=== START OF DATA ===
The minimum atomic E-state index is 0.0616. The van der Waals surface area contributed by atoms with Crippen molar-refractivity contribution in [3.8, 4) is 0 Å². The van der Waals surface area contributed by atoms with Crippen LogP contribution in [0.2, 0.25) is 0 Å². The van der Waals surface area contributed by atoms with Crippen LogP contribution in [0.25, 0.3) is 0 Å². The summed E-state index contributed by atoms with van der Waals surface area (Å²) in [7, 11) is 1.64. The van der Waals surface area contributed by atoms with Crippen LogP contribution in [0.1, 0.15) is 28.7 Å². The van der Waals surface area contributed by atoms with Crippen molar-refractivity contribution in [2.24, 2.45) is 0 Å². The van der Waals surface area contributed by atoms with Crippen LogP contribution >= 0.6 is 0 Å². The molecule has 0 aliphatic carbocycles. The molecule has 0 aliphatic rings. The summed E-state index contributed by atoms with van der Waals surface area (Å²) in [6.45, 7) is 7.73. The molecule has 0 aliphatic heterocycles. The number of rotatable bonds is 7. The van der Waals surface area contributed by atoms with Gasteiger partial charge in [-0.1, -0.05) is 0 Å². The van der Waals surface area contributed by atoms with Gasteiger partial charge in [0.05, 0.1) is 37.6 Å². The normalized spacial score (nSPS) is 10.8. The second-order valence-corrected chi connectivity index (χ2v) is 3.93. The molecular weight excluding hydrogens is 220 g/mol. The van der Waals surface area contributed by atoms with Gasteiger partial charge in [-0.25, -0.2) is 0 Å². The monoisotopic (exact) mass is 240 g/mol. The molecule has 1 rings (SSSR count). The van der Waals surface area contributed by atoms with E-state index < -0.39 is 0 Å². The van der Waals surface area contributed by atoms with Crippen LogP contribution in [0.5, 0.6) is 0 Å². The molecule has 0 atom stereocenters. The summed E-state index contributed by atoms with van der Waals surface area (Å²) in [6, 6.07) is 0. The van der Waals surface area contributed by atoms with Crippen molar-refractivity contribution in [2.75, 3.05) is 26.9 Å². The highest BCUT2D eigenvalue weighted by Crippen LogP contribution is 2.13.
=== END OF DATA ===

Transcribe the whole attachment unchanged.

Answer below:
The minimum atomic E-state index is 0.0616. The van der Waals surface area contributed by atoms with Crippen molar-refractivity contribution in [3.8, 4) is 0 Å². The van der Waals surface area contributed by atoms with Crippen LogP contribution in [0.2, 0.25) is 0 Å². The van der Waals surface area contributed by atoms with Crippen LogP contribution in [0.25, 0.3) is 0 Å². The summed E-state index contributed by atoms with van der Waals surface area (Å²) in [7, 11) is 1.64. The van der Waals surface area contributed by atoms with Crippen LogP contribution in [0.1, 0.15) is 28.7 Å². The van der Waals surface area contributed by atoms with Crippen molar-refractivity contribution in [2.24, 2.45) is 0 Å². The van der Waals surface area contributed by atoms with Crippen LogP contribution >= 0.6 is 0 Å². The molecule has 0 aliphatic carbocycles. The molecule has 0 aliphatic rings. The summed E-state index contributed by atoms with van der Waals surface area (Å²) in [6.45, 7) is 7.73. The molecule has 0 aliphatic heterocycles. The number of rotatable bonds is 7. The van der Waals surface area contributed by atoms with Gasteiger partial charge in [-0.1, -0.05) is 0 Å². The van der Waals surface area contributed by atoms with Gasteiger partial charge in [0.05, 0.1) is 37.6 Å². The normalized spacial score (nSPS) is 10.8. The second-order valence-corrected chi connectivity index (χ2v) is 3.93. The molecular weight excluding hydrogens is 220 g/mol. The van der Waals surface area contributed by atoms with Gasteiger partial charge in [-0.25, -0.2) is 0 Å². The monoisotopic (exact) mass is 240 g/mol. The molecule has 1 rings (SSSR count). The van der Waals surface area contributed by atoms with E-state index < -0.39 is 0 Å². The van der Waals surface area contributed by atoms with Crippen LogP contribution in [0.5, 0.6) is 0 Å². The molecule has 0 atom stereocenters. The summed E-state index contributed by atoms with van der Waals surface area (Å²) in [6, 6.07) is 0. The van der Waals surface area contributed by atoms with Crippen molar-refractivity contribution in [2.75, 3.05) is 26.9 Å². The highest BCUT2D eigenvalue weighted by Crippen LogP contribution is 2.13.